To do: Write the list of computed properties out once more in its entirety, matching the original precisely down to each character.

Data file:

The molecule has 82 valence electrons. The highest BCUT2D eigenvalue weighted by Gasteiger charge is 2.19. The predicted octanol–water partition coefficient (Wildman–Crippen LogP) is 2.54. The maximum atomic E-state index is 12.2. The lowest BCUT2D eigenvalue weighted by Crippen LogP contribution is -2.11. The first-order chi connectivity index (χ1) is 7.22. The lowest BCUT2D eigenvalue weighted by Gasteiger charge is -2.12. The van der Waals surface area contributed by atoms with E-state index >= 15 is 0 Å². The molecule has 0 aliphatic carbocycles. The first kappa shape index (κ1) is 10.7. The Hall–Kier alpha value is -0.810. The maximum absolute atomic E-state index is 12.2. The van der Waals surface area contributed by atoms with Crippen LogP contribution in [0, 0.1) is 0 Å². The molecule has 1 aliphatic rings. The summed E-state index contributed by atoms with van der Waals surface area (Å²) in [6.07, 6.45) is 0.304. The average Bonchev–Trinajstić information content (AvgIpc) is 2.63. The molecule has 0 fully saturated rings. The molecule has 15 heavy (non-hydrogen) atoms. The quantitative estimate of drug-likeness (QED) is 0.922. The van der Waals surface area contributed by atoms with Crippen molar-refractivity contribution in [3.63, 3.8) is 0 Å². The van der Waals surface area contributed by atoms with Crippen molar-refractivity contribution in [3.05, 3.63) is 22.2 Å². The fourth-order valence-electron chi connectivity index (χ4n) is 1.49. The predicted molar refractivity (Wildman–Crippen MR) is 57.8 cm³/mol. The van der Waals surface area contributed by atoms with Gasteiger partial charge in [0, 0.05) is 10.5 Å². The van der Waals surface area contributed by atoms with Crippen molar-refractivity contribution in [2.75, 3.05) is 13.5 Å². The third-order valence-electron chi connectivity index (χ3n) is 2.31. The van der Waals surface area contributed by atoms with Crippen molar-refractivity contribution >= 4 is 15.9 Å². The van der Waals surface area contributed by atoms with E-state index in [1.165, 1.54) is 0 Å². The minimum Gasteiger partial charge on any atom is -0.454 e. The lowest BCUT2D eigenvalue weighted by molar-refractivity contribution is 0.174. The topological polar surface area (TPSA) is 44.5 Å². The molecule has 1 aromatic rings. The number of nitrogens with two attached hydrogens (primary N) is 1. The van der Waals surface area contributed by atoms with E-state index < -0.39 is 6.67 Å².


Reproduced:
The molecule has 82 valence electrons. The highest BCUT2D eigenvalue weighted by Gasteiger charge is 2.19. The predicted octanol–water partition coefficient (Wildman–Crippen LogP) is 2.54. The maximum atomic E-state index is 12.2. The lowest BCUT2D eigenvalue weighted by Crippen LogP contribution is -2.11. The first-order chi connectivity index (χ1) is 7.22. The lowest BCUT2D eigenvalue weighted by Gasteiger charge is -2.12. The van der Waals surface area contributed by atoms with E-state index >= 15 is 0 Å². The molecule has 0 aliphatic carbocycles. The first kappa shape index (κ1) is 10.7. The Hall–Kier alpha value is -0.810. The maximum absolute atomic E-state index is 12.2. The van der Waals surface area contributed by atoms with Crippen LogP contribution in [0, 0.1) is 0 Å². The molecule has 1 aliphatic rings. The summed E-state index contributed by atoms with van der Waals surface area (Å²) in [6.07, 6.45) is 0.304. The average Bonchev–Trinajstić information content (AvgIpc) is 2.63. The molecule has 0 fully saturated rings. The molecule has 15 heavy (non-hydrogen) atoms. The quantitative estimate of drug-likeness (QED) is 0.922. The van der Waals surface area contributed by atoms with Crippen molar-refractivity contribution in [3.63, 3.8) is 0 Å². The van der Waals surface area contributed by atoms with Crippen molar-refractivity contribution in [3.05, 3.63) is 22.2 Å². The fourth-order valence-electron chi connectivity index (χ4n) is 1.49. The predicted molar refractivity (Wildman–Crippen MR) is 57.8 cm³/mol. The van der Waals surface area contributed by atoms with Gasteiger partial charge in [0, 0.05) is 10.5 Å². The van der Waals surface area contributed by atoms with Crippen molar-refractivity contribution in [2.75, 3.05) is 13.5 Å². The third-order valence-electron chi connectivity index (χ3n) is 2.31. The van der Waals surface area contributed by atoms with Crippen molar-refractivity contribution >= 4 is 15.9 Å². The van der Waals surface area contributed by atoms with E-state index in [1.165, 1.54) is 0 Å². The minimum Gasteiger partial charge on any atom is -0.454 e. The lowest BCUT2D eigenvalue weighted by molar-refractivity contribution is 0.174. The topological polar surface area (TPSA) is 44.5 Å². The molecule has 1 aromatic rings. The number of nitrogens with two attached hydrogens (primary N) is 1. The van der Waals surface area contributed by atoms with E-state index < -0.39 is 6.67 Å².